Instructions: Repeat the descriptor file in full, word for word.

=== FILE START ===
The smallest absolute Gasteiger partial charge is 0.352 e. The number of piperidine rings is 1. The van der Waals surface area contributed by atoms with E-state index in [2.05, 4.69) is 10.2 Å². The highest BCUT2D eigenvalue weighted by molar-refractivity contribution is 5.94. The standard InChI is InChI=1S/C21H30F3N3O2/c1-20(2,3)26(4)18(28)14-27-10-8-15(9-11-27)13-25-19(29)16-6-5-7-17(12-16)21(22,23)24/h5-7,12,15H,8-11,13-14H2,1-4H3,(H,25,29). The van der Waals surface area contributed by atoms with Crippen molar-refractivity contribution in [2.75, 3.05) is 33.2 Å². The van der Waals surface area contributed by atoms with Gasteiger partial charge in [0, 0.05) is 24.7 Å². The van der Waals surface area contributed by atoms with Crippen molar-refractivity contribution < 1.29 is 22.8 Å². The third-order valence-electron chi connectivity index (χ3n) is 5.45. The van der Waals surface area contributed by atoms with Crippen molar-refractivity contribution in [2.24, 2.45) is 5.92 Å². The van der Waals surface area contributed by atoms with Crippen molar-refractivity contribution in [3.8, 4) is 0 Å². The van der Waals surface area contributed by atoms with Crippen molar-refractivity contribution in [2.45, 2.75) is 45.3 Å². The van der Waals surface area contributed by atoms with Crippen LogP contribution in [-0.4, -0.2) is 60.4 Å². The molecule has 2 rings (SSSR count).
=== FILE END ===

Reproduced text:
The smallest absolute Gasteiger partial charge is 0.352 e. The number of piperidine rings is 1. The van der Waals surface area contributed by atoms with E-state index in [2.05, 4.69) is 10.2 Å². The highest BCUT2D eigenvalue weighted by molar-refractivity contribution is 5.94. The standard InChI is InChI=1S/C21H30F3N3O2/c1-20(2,3)26(4)18(28)14-27-10-8-15(9-11-27)13-25-19(29)16-6-5-7-17(12-16)21(22,23)24/h5-7,12,15H,8-11,13-14H2,1-4H3,(H,25,29). The van der Waals surface area contributed by atoms with Crippen molar-refractivity contribution in [2.75, 3.05) is 33.2 Å². The van der Waals surface area contributed by atoms with Gasteiger partial charge in [0, 0.05) is 24.7 Å². The van der Waals surface area contributed by atoms with Crippen molar-refractivity contribution < 1.29 is 22.8 Å². The third-order valence-electron chi connectivity index (χ3n) is 5.45. The van der Waals surface area contributed by atoms with Crippen molar-refractivity contribution in [2.24, 2.45) is 5.92 Å². The van der Waals surface area contributed by atoms with Crippen molar-refractivity contribution in [3.8, 4) is 0 Å². The van der Waals surface area contributed by atoms with Crippen molar-refractivity contribution in [2.45, 2.75) is 45.3 Å². The van der Waals surface area contributed by atoms with Crippen LogP contribution in [-0.4, -0.2) is 60.4 Å². The molecule has 2 rings (SSSR count).